(1) 360 Fed.Appx. 844 (9th Cir. 2009).
(2) 34 Cal.App.4th 1470, 41 Cal.Rptr.2d 166 (1995).
(3) See, e.g., White Dairy Co. v. St. Paul Fire and Marine Ins. Co., 222 F. Supp. 1014 (N.D. Ala. 1963); Penalosa Co'op Exch. v. Farmland Mut. Ins., 789 P.2d 1196 (Kan. Ct. App. 1990); Cincinnati Ins. v. Hopkins Sporting Goods, 522 N.W. 2d 837 (Iowa Sup. Ct. 1994); City of Miami Springs v. Travelers Indem. Co., 365 So.2d 1030 (Fla. Dist. Ct. App. 1978); Great American Indem. Co. v. State, 229 S.W.2d 850 (Tex. Civ. App. 1950).
(4) See, e.g., Columbia Hosp. v. United States Fidelity & Guaranty Co., 188 F.2d 654 (D.C. Cir. 1951); Santa Fe General Office Credit Union v. Gilberts, 299 N.E. 2d 65 (Ill. App. Ct. 1973); State ex rel. Juste v. Aetna Casualty & Surety Co., 417 So. 2d 404 (La. Ct. App. 1983); Kavaney Realtor v. Travelers Ins., 501 N.W.2d 335 (N.D. 1993).
(5) A.B.S. Clothing, 34 Cal.App.4th at 1476.
(6) Id. at 1478.
(7) It is important to note that even the A.B.S. Clothing court limited coverage to the limit of liability of the policy which had expired, but in whose "tail" the loss was discovered, plus the limit of liability of the policy in effect when the loss was discovered. Under this analysis, the maximum liability of an insurer issuing several continuous policies was two limits.
(9) Id. at 1484.
(10) 202 F.3d 1180 (9th Cir. 2000).
(11) 341 F. Supp.2d 1180 (D. Colo. 2004).
(12) Id. at 1184.
(13) 817 F. Supp. 710 (N.D. Ill. 1983).
(14) Id. at 711.
(15) 523 F.3d 541 (5th Cir. 2008).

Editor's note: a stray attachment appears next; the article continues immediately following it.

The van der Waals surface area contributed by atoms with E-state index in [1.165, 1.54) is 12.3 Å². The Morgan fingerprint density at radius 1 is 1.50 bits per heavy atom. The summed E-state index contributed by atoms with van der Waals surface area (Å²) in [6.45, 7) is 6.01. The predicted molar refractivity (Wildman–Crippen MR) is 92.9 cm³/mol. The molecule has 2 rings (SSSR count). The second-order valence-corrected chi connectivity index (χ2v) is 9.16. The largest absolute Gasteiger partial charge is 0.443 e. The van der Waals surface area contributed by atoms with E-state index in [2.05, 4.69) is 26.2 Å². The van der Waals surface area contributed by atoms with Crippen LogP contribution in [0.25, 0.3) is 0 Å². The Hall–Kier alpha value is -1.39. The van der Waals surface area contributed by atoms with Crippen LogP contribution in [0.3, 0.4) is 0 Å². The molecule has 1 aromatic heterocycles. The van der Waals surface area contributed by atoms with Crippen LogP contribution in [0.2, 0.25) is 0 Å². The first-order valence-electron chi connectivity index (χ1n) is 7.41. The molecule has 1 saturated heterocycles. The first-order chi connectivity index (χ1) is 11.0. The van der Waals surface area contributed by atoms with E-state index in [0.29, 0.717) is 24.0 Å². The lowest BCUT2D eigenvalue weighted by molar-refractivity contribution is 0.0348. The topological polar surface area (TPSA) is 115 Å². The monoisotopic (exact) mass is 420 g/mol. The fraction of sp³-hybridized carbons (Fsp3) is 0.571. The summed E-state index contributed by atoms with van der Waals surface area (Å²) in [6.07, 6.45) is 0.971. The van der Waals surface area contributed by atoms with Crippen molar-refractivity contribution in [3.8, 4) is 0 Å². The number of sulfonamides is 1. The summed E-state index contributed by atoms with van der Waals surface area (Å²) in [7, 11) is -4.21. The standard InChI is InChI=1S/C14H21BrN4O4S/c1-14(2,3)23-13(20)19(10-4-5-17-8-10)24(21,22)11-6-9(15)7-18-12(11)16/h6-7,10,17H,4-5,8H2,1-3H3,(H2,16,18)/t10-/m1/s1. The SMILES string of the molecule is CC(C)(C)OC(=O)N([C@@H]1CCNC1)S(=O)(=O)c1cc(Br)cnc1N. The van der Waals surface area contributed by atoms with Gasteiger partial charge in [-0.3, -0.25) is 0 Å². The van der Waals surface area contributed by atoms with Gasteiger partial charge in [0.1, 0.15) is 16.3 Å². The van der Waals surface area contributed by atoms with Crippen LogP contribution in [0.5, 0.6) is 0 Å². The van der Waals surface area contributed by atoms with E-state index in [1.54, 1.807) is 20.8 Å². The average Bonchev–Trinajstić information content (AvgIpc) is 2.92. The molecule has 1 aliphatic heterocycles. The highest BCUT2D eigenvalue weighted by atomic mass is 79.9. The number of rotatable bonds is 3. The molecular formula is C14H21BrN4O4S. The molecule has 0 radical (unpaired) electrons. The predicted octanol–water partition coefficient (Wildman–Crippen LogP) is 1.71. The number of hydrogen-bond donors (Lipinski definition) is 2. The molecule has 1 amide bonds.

(16) Id. at 545.
(17) 660 So.2d 1136 (Fla. Dist. Ct. App. 1995).
(18) Id. at 1137.
(19) 904 A.2d 912 (Pa. Super. Ct. 2006).
(20) 283 A.D.2d 136 (N.Y. App. Div. 2001).
(21) Id. at 140.
(22) 942 F. Supp. 330 (S.D.Tex. 1996).
(23) Id. at 335.
(24) No. 06-5995, 2008 WL 4682582 (D. N.J., Oct. 21, 2008).
(25) Id. at *5.
(26) No. 04 C 4021,2008 WL 4287639 (N.D. Ill., Sept. 10, 2008).
(27) Id. at *6.
(28) No. 07-1521, 2008 WL 3523271 (D. Or., August 11, 2008).
(29) Id. at *5.
(30) See Beckley Mechanical, Inc. v. Erie Ins. Property & Casualty Co., No. 09-1549, 2010 WL 1452616 (4th Cir., April 13, 2010). The Fourth Circuit Court of Appeals upheld the district court ruling that the term "occurrence" was not ambiguous. All acts related to one employee were considered "one occurrence" for purposes of coverage and the insured was entitled to but one limit of liability. Id. at *1.
(31) 364 F. Supp.2d 529 (D.Md. 2005).
(32) 6 Fed.Appx. 176 (4th Cir. 2001).
(33) 218 Ar. 262, 183 P.3d 513 (2008).
(34) Id. at 515.
(35) Id. at 517.
(36) Superstition Crushing, 360 Fed.Appx. at 845.
(37) Id. at 847.
(38) Id. at 846 (citing Employers Mutual).
(40) Id. at 847.
David T. DiBiase is a Managing Partner at Anderson, McPharlin & Conners LLP in Los Angeles, California. Since joining the firm in 1974, Mr. DiBiase has worked in several insurance defense specialties, including fidelity claims and litigation; attorneys professional liability and other errors and omissions defense; directors and officers insurance coverage and defense, and insurance claims practices (bad faith) litigation; real property title insurance and general business litigation. He has presented papers to the Fidelity & Surety Law Committee of the American Bar Association, the International Association of Defense Counsel, the National Bond Claims Association, and the Surety Claims Institute. He is a former chair of the Fidelity and Surety Law Committee of TIPS of the American Bar Association.
Gary J. Valeriano is a Senior Partner at Anderson, McPharlin & Conners LLP in Los Angeles, California. Since joining the firm, Mr. Valeriano has specialized in handling claims and litigation with an emphasis on fidelity and related commercial/financial institution matters', including directors and officers errors and omissions. He has served as an Adjunct Professor of Law at Loyola University School of Law (1985-1987), has lectured on issues involving fidelity insurance, and has authored or coauthored several papers on the topic.
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|Title Annotation:||homeowners' insurance policy coverage|
|Author:||DiBiase, David T.; Valeriano, Gary J.|
|Publication:||Defense Counsel Journal|
|Date:||Oct 1, 2010|